Crane dispute upsets vendors
Some vendors operating at popular South Coast beaches are standing in solidarity with colleagues Neville Best and Nicole Blades, who recently were at the centre of a dispute with the Crane Beach Hotel.
“I felt really bad when I heard about the issue,” said Dwayne Forde, who has been renting chairs at Browne’s Beach, St Michael, for the past two years. “Together they have been operating far more than 20 years. Twenty years ain’t 20 days, so I felt [the owner of the hotel Paul Doyle] should have sat down with the vendors and talk to them.”
A man who identified himself as Biggie, who was operating on that same beach for the past five years, said that being a beach vendor was not a respected job and Best’s and Blades’ treatment was an extension of how some people perceive them.
“It had us upset to see that you are doing something lawful to feed your kids and make your daily bread and someone could treat you like that,” said Dwayne Calderon, who works on Dover Beach, Christ Church. His workmates, Larry King and “Roach”, said they were also concerned about the future of their line of work since major developments were taking place across the island.
At Miami Beach in that same parish, Bev, a beach vendor with over 20 years’ experience, said she was disappointed “but there is nothing other beach vendors could do about it because we may get victimised”.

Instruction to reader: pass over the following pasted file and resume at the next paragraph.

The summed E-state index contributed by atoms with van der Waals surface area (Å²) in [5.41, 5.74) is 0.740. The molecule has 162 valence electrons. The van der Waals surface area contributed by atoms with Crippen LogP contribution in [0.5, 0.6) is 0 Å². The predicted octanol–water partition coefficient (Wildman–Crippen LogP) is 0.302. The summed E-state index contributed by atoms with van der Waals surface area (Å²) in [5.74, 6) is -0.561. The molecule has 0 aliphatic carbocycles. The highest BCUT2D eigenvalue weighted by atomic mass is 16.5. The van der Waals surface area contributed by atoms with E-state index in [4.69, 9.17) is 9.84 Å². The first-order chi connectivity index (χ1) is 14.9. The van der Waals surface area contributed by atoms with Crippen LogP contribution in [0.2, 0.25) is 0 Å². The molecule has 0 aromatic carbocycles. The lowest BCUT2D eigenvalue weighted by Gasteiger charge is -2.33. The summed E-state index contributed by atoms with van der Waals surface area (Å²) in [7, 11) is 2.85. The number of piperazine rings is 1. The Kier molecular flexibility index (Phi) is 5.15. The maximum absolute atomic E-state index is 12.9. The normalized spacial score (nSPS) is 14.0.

Bev added that she was also concerned about a new hotel being built in Enterprise and how it would affect her business.
Another beach vendor, who was plying her trade for over a year on Miami Beach, said if there was a vendors’ association, beach vendors and sports operators would have a greater say on coastal affairs.
Last week, general manager of the National Conservation Commission (NCC), Keith Neblett, said there were no private beaches in Barbados and emphasised that the public still had total access to beaches.
He made these comments against the backdrop of the dispute between the management of the Crane Beach Hotel and beach vendors.
Neblett told the Barbados Government Information Service: “Under the NCC Act Cap 393, beach is defined as the land adjoining the foreshore of Barbados and extending not beyond 33 metres beyond the landward limit of the foreshore.”
The general manager explained that once the high water mark was established, the NCC Act defined 100 feet from the high water mark as beach.
However, he noted that over the years, some beaches, including the Crane, once recognised as being one of the widest beaches in the world, had narrowed.
As a result, Neblett indicated, the NCC was in the process of re-establishing what was a public beach.
On Saturday, entertainer the Mighty Gabby led scores of Barbadians protesting public access to Crane Beach. A similar protest was also held last month at the beach near Sandals in Christ Church. (SB)